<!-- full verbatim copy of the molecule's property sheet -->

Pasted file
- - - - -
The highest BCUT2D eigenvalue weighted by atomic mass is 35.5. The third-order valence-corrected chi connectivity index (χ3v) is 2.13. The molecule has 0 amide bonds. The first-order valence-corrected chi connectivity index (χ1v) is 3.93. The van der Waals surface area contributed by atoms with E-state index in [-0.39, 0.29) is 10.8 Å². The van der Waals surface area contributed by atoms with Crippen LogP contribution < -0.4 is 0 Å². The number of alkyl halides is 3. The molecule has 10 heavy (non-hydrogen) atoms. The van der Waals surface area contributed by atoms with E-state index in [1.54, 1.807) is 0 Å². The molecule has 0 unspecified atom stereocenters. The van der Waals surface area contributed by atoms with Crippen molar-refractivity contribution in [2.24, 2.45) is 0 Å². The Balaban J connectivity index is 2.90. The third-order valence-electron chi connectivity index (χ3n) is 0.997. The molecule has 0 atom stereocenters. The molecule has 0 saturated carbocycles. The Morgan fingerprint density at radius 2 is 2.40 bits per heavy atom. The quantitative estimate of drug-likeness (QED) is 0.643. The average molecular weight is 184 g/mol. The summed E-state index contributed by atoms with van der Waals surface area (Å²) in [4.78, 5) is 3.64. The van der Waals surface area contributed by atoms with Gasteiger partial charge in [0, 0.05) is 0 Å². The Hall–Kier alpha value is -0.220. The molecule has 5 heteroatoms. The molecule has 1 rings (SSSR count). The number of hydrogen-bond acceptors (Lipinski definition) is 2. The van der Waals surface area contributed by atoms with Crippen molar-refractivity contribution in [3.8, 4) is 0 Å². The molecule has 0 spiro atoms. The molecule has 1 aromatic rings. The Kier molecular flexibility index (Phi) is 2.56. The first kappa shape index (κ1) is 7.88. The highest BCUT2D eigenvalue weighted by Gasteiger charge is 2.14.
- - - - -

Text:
The highest BCUT2D eigenvalue weighted by atomic mass is 35.5. The third-order valence-corrected chi connectivity index (χ3v) is 2.13. The molecule has 0 amide bonds. The first-order valence-corrected chi connectivity index (χ1v) is 3.93. The van der Waals surface area contributed by atoms with E-state index in [-0.39, 0.29) is 10.8 Å². The van der Waals surface area contributed by atoms with Crippen LogP contribution < -0.4 is 0 Å². The number of alkyl halides is 3. The molecule has 10 heavy (non-hydrogen) atoms. The van der Waals surface area contributed by atoms with E-state index in [1.54, 1.807) is 0 Å². The molecule has 0 unspecified atom stereocenters. The van der Waals surface area contributed by atoms with Crippen molar-refractivity contribution in [2.24, 2.45) is 0 Å². The Balaban J connectivity index is 2.90. The third-order valence-electron chi connectivity index (χ3n) is 0.997. The molecule has 0 atom stereocenters. The molecule has 0 saturated carbocycles. The Morgan fingerprint density at radius 2 is 2.40 bits per heavy atom. The quantitative estimate of drug-likeness (QED) is 0.643. The average molecular weight is 184 g/mol. The summed E-state index contributed by atoms with van der Waals surface area (Å²) in [4.78, 5) is 3.64. The van der Waals surface area contributed by atoms with Gasteiger partial charge in [0, 0.05) is 0 Å². The Hall–Kier alpha value is -0.220. The molecule has 5 heteroatoms. The molecule has 1 rings (SSSR count). The number of hydrogen-bond acceptors (Lipinski definition) is 2. The van der Waals surface area contributed by atoms with Crippen molar-refractivity contribution in [3.8, 4) is 0 Å². The molecule has 0 spiro atoms. The molecule has 1 aromatic rings. The Kier molecular flexibility index (Phi) is 2.56. The first kappa shape index (κ1) is 7.88. The highest BCUT2D eigenvalue weighted by Gasteiger charge is 2.14.